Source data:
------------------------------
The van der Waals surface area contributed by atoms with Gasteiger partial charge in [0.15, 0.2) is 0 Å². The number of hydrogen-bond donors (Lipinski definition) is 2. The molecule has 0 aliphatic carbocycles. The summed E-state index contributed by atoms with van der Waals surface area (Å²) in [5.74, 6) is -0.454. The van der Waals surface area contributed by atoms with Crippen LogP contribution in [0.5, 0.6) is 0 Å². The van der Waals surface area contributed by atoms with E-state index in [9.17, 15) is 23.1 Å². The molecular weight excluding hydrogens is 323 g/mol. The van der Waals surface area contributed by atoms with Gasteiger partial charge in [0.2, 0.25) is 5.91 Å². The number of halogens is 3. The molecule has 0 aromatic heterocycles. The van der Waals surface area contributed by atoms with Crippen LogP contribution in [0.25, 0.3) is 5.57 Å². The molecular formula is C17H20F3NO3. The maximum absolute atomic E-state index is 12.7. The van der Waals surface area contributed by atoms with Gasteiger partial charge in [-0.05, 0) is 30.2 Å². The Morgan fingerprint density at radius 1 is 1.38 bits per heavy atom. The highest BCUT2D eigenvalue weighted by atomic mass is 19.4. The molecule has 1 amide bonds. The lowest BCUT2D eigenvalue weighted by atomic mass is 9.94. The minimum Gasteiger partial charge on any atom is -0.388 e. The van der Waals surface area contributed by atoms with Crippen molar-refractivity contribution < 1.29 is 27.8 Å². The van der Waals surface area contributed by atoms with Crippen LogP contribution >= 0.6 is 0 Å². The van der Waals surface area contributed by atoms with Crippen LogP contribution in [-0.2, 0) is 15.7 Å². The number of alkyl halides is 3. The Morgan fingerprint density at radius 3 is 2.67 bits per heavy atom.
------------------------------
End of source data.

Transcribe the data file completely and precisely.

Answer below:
The van der Waals surface area contributed by atoms with Gasteiger partial charge in [0.15, 0.2) is 0 Å². The number of hydrogen-bond donors (Lipinski definition) is 2. The molecule has 0 aliphatic carbocycles. The summed E-state index contributed by atoms with van der Waals surface area (Å²) in [5.74, 6) is -0.454. The van der Waals surface area contributed by atoms with Crippen LogP contribution in [0.5, 0.6) is 0 Å². The van der Waals surface area contributed by atoms with E-state index in [9.17, 15) is 23.1 Å². The molecular weight excluding hydrogens is 323 g/mol. The van der Waals surface area contributed by atoms with Gasteiger partial charge in [0.2, 0.25) is 5.91 Å². The number of halogens is 3. The molecule has 0 aromatic heterocycles. The van der Waals surface area contributed by atoms with Crippen LogP contribution in [0.25, 0.3) is 5.57 Å². The molecular formula is C17H20F3NO3. The maximum absolute atomic E-state index is 12.7. The van der Waals surface area contributed by atoms with Gasteiger partial charge in [-0.05, 0) is 30.2 Å². The Morgan fingerprint density at radius 1 is 1.38 bits per heavy atom. The highest BCUT2D eigenvalue weighted by atomic mass is 19.4. The molecule has 1 amide bonds. The lowest BCUT2D eigenvalue weighted by atomic mass is 9.94. The minimum Gasteiger partial charge on any atom is -0.388 e. The van der Waals surface area contributed by atoms with Crippen molar-refractivity contribution < 1.29 is 27.8 Å². The van der Waals surface area contributed by atoms with Crippen LogP contribution >= 0.6 is 0 Å². The van der Waals surface area contributed by atoms with Crippen LogP contribution in [-0.2, 0) is 15.7 Å². The number of alkyl halides is 3. The Morgan fingerprint density at radius 3 is 2.67 bits per heavy atom.